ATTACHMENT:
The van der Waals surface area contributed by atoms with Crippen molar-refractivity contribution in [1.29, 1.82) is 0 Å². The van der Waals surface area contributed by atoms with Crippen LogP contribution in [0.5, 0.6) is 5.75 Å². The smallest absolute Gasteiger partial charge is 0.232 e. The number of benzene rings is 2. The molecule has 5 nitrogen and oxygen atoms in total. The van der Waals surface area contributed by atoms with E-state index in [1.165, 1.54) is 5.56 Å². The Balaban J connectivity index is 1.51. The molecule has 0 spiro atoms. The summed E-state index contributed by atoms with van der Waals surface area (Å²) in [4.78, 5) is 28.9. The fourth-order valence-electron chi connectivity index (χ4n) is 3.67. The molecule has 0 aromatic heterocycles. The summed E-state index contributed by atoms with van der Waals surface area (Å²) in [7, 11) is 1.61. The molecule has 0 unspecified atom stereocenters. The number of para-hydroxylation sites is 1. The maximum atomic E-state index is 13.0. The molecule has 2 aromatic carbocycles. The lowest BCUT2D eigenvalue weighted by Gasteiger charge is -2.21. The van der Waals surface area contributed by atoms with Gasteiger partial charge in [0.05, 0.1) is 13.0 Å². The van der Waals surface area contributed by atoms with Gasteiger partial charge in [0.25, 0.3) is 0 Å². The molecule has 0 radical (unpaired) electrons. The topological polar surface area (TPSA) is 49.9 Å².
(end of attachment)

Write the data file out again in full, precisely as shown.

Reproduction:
The van der Waals surface area contributed by atoms with Crippen molar-refractivity contribution in [1.29, 1.82) is 0 Å². The van der Waals surface area contributed by atoms with Crippen LogP contribution in [0.5, 0.6) is 5.75 Å². The smallest absolute Gasteiger partial charge is 0.232 e. The number of benzene rings is 2. The molecule has 5 nitrogen and oxygen atoms in total. The van der Waals surface area contributed by atoms with E-state index in [1.165, 1.54) is 5.56 Å². The Balaban J connectivity index is 1.51. The molecule has 0 spiro atoms. The summed E-state index contributed by atoms with van der Waals surface area (Å²) in [4.78, 5) is 28.9. The fourth-order valence-electron chi connectivity index (χ4n) is 3.67. The molecule has 0 aromatic heterocycles. The summed E-state index contributed by atoms with van der Waals surface area (Å²) in [7, 11) is 1.61. The molecule has 0 unspecified atom stereocenters. The number of para-hydroxylation sites is 1. The maximum atomic E-state index is 13.0. The molecule has 2 aromatic carbocycles. The lowest BCUT2D eigenvalue weighted by Gasteiger charge is -2.21. The van der Waals surface area contributed by atoms with Gasteiger partial charge in [0.05, 0.1) is 13.0 Å². The van der Waals surface area contributed by atoms with Gasteiger partial charge in [0.25, 0.3) is 0 Å². The molecule has 0 radical (unpaired) electrons. The topological polar surface area (TPSA) is 49.9 Å².